When discovered by the IT staff these employees were advised to change their passwords immediately. Should their accounts have been disabled and thus forced to choose a new password. Probably. But the IT staff and the district don’t have policies in place to mandate such a move.
What’s worse is that some employees complained that they could not change their passwords. You see they would not be able to remember anything else. And some of those same people reported that their school password matched that they use for their home email and banking. Yes. That was priceless.
Some employees complained that the web filter that blocked them from viewing their favorite web sites while at work should have stopped the message getting through or stopped them from being able to access the web site and form. The reality is that the message was delivered via email address from a university. This message exploited the trust relationship formed because the supposed sender was in the “dot edu” domain. The chances that the web or email filter at a school would block a message from another school is thin. An important takeaway from this should be that web sites hosted at free web providers like this one should be blocked. I did advise that they add the site “webs.com’ to their blacklist.
What can come of this? I would expect that any account for which the user entered a username and password will be probed. My guess is that this was a data gathering exercise and that the probes will not start immediately.
If you are a school district IT professional here is what you should add to your defenses. The link in the message referred to a free web hosting site at webs dot com.
The web site used a form that was created at the free form Freedback dot com.
I would suggest adding these sites to your local blacklist.
I did contact Freedback dot com, Webs dot com, and the university that the email came from. To their credit the team at Freedback dot com responded to my twitter requests to block the site within hours. The team at webs dot com responded the next business day. The University still has not responded.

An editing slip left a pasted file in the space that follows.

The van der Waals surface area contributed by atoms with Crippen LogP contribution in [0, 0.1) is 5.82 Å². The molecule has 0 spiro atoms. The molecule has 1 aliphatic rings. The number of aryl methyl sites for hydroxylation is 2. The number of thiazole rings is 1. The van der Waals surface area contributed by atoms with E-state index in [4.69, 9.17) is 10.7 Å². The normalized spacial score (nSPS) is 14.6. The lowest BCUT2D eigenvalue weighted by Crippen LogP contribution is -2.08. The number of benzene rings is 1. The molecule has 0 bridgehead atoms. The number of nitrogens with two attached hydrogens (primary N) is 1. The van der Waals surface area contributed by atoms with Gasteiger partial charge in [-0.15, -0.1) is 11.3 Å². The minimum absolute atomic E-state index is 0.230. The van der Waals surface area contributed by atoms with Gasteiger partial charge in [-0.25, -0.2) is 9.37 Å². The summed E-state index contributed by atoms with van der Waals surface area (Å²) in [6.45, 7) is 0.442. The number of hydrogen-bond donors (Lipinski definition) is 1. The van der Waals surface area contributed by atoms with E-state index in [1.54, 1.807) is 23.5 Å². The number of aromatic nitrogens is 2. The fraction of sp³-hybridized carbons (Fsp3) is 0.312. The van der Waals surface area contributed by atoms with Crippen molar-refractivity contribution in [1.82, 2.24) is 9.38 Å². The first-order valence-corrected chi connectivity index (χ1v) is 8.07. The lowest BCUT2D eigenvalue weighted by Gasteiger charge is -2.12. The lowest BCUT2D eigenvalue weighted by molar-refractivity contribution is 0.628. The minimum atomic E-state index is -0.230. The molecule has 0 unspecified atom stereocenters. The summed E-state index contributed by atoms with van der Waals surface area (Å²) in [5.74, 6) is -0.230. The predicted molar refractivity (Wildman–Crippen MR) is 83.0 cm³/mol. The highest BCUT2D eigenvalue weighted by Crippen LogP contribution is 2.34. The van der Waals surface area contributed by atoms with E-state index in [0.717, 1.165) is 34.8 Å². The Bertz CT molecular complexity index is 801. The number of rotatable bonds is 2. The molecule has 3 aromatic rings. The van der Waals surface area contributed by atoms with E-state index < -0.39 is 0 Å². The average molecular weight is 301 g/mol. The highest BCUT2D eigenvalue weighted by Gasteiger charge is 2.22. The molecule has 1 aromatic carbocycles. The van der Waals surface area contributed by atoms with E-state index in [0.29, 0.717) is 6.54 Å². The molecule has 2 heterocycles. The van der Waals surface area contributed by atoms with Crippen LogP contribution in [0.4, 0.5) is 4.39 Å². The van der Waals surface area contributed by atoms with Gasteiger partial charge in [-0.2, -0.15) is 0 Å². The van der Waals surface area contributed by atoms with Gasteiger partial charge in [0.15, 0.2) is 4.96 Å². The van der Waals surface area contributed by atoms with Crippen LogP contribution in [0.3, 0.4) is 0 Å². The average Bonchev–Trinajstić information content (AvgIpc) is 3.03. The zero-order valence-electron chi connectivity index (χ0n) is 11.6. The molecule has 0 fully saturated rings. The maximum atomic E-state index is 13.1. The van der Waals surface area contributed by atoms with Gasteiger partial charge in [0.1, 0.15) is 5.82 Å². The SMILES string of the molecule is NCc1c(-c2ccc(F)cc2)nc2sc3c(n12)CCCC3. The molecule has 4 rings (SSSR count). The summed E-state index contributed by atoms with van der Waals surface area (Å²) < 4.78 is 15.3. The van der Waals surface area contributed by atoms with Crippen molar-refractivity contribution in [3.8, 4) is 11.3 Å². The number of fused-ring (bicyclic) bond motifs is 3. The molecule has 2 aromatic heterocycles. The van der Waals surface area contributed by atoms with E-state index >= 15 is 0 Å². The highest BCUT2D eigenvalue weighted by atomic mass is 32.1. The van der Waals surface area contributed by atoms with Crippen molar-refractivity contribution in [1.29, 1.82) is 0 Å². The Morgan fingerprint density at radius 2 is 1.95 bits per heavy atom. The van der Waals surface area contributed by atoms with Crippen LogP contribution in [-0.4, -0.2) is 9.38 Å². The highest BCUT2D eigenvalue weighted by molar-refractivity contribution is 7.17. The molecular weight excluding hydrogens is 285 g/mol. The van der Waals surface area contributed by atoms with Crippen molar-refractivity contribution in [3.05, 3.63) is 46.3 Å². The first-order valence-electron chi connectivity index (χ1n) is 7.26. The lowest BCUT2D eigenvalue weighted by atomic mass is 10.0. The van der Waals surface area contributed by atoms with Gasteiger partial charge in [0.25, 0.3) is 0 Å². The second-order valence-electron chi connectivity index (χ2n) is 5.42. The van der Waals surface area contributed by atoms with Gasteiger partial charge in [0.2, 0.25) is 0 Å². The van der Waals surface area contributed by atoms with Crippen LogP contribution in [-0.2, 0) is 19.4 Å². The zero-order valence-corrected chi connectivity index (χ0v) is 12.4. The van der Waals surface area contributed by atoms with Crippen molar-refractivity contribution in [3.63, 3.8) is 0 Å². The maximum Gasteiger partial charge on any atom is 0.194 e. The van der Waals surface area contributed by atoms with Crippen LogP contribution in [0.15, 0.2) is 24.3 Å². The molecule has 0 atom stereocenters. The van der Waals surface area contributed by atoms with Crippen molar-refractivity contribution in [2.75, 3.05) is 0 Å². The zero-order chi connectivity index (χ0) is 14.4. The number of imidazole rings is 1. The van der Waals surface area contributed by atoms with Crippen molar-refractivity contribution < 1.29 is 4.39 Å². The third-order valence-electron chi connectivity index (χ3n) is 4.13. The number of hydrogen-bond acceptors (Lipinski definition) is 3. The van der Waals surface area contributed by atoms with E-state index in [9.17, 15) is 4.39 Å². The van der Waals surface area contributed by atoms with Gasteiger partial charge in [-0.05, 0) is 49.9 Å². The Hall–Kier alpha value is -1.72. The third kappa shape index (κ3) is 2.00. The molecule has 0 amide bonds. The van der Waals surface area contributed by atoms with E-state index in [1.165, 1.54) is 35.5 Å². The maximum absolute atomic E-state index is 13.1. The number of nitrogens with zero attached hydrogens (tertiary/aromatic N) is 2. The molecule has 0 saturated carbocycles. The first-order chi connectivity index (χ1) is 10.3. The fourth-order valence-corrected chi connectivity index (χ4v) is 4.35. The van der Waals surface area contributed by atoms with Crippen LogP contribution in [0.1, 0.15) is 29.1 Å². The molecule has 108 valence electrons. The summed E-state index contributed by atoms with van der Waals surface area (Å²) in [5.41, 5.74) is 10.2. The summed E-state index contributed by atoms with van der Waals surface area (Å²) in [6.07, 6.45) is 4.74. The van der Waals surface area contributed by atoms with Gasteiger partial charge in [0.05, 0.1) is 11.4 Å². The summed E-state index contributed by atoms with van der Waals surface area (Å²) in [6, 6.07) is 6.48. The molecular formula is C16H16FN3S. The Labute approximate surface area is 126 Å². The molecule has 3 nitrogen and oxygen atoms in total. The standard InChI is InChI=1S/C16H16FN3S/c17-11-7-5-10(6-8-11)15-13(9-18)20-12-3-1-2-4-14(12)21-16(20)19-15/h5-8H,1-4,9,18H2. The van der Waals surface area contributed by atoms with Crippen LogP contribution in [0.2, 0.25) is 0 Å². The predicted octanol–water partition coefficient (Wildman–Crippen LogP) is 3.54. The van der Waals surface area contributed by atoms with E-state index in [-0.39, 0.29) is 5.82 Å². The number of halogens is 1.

What’s the threat here? Given the use of the “p-word” I don’t think the attacker is local to the east coast of the US. This could be just a person or company that sells into schools gathering data so as to avoid cold calling. This could be an attacker trying to locate users who give up their passwords with the intent of later finding other accounts (think Yahoo Mail or GMail).
My strong recommendation to the person who called me was to step up security awareness training for all district employees.
I don’t know how many people read the IEEE Security and Privacy magazine but this past issue closed with a interesting ‘Last Word’ essay by BT CSO Bruce Schneier titled “IT for Oppression”. It’s avery good read that discusses both the positive and negative use of the technology that many here have used and contributed to in the name of improving security. Schneier makes a great case for his call for more research into how to circumvent these technologies.
While Schneier points out that cyberspace is still waiting the arrival of it’s hero (Gandhi or MLK) he ignores the fact that our system of laws is regularly used to prosecute those who challenge seemingly ‘correct’ uses of security such as the recent Swartz and weev cases .
The New York Times Opinion Pages takes on the question: “Should Companies Tell Us When They Get Hacked?”.